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COVER STORY: I IMAGINE WINNING THE BATTLE TO BEAT BRAIN PATHOLOGIES While the study of the brain presents dauntingly complex challenges, Dr. Marcie Zinn, a cognitive neuroscientist at DePaul University believes medical practitioners will one day be able to reverse the process of brain degeneration. One hundred years from now, Zinn expects new technologies will transform our understanding of the functioning of the central nervous system. Armed with new tools, future researchers will be equipped to gain new insights into brain pathologies and uncover more effective ways to diagnose, treat, prevent and even cure disorders. “There has been a lot of excellent research telling us why brain degeneration occurs. Take, for example, ALS (a progressive neurodegenerative disease of the central nervous system.) Currently, there is no cure for ALS. The degeneration takes place rather quickly without impediment. I think the first thing that anyone wants is to figure out how to slow down the process.” The brain poses obvious challenges for cognitive neuroscientists because it is continually changing itself on a millisecond basis. But the study of neurologically impaired people has been aided by recent imaging advances, such as visualization tools, which allow researchers to more accurately understand neural networks. Looking over the horizon, though, Zinn expects more breakthroughs thanks to the increasing intersection of biochemistry and technology that might lead to new treatments for many neurological impairments, including the regrowth of brain cells. “Formerly, science thought that new brain cells did not grow or regrow throughout the lifespan,” she said, “but we now know that brain cells do regenerate under the right conditions.”

SLOW BUT STEADY: CLOSING IN ON A WORLD WITHOUT CANCER Roughly $300 billion has been spent since 1971, when President Nixon declared the nation’s “war on cancer” but as new technologies give researchers deeper understandings of genes and molecular pathways, it’s also possible to imagine a future world free of cancer. Just don’t bet on bolt-from-the-blue breakthrough announcements. To be sure, the history of medicine is replete with serendipitous, sometimes world-changing observations, such as the 1928 discovery of penicillin by bacteriologist Alexander Fleming. That discovery resulted in the development of antibiotics that have saved millions of lives. In contrast, the field of cancer treatment has been marked by steady improvements in technology and better patient care. Indeed, Academy Members Ijaz S. Jamall, a toxicologist and Principal Scientist with the biomedical consultancy, RiskBased Decisions Inc., working in conjunction with Dr. Björn LDM Brücher, a surgical oncologist in Germany, noted that 12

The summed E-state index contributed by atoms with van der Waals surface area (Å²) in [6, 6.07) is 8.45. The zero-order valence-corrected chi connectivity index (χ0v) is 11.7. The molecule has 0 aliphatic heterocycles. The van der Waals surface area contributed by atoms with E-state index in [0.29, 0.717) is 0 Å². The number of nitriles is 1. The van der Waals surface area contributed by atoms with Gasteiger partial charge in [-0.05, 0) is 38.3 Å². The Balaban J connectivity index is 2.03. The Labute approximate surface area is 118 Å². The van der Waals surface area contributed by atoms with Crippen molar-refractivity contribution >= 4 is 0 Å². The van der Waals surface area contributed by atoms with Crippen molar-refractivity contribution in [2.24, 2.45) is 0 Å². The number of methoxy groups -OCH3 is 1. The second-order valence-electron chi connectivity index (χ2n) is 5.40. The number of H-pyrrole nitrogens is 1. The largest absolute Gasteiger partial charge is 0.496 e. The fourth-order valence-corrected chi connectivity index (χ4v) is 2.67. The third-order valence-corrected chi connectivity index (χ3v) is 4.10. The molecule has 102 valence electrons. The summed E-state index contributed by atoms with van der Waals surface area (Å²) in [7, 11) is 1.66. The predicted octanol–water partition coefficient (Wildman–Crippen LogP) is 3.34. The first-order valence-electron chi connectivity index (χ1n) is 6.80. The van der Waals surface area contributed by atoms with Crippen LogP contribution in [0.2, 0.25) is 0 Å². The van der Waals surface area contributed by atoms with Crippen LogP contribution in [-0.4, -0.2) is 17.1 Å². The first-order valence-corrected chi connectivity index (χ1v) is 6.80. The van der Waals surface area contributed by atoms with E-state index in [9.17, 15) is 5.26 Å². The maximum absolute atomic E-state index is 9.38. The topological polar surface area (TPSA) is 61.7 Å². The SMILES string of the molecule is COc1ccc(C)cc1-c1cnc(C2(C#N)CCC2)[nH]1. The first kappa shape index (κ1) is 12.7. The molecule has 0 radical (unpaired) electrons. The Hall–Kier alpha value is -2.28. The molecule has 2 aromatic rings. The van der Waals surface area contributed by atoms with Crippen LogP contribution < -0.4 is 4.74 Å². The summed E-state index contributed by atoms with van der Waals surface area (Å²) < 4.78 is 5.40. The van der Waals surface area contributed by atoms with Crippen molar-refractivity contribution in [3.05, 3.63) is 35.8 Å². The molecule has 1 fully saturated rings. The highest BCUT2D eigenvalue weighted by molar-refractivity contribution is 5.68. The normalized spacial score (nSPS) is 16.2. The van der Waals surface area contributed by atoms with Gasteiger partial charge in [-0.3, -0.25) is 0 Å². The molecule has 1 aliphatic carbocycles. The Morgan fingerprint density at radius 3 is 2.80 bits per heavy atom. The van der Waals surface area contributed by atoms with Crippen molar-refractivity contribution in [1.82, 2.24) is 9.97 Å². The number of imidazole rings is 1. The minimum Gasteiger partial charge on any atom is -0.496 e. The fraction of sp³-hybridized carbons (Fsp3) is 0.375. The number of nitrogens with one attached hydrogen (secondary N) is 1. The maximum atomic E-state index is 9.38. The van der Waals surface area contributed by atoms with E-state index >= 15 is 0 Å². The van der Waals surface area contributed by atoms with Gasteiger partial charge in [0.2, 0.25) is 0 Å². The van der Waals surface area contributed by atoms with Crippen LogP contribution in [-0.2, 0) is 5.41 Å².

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while cancer biology “has increased by leaps and bounds during the last 50 years,” it’s wise not to get too carried away. “We should try to avoid using terms such as landmark, hallmark, breakthroughs or war against cancer, etc.,” he said. “Such terms imply a lot more than can be delivered.” Still, slow but steady advances offer encouragement about the future. Jamall pointed to the deployment of new immunotherapy and nanotechnology techniques that help doctors diagnose and treat cancers earlier than ever before. Also, researchers now benefit from increased computer and data processing power as well as more precise 3D imaging tools. In addition, Jamall said, some vaccines are proving effective in preventing cancers caused by pathogens like HPV (human papillomavirus), HCV (the Hepatitis C virus), and HBV (the Hepatitis B virus), a development that he predicted will influence future therapies worldwide. Even more progress is possible in the future with the development of nanobots and nano-drug delivery tools that improve the diagnosis and treatment of cancers by targeting features specific to cancer cells or malignant tissue without damaging nearby healthy cells and tissues. Jamall said that nanotechnology can further improve the earlier detection of cancers by homing in on particular features of early cancers such as inflammation that currently slip below the radar of existing imaging and blood tests (biomarkers) of cancer. In the meantime, he said, science is on the right path with the development of more effective vaccines and immunotherapies that will become better over time. But just as critical to the future, said Jamall, is a re-thinking of diseases and their treatments with an eye toward developing new and relevant approaches. “One goal is interdicting the multi-sequence steps leading up to carcinogenesis,” he said. “This would be a giant leap forward in cancer prevention.” In conjunction with early screening and more effective treatments, he said science would advance closer toward the goal of making the majority of cancers (approximately 80 percent) "diseases of inconvenience" such as diabetes or arthritis.  Charles Cooper, is a Silicon Valley based technology writer and former Executive Editor of CNET.

Dr. Björn LDM Brücher  Professor of Surgery and a Distinguished Fellow New Westminster College, British Columbia

Ijaz S. Jamall, PhD, DABT  President & Principal Scientist Risk-Based Decisions, Inc.

The New York Academy of Sciences Magazine, Fall 2017  

Imagining the Next 100 Years

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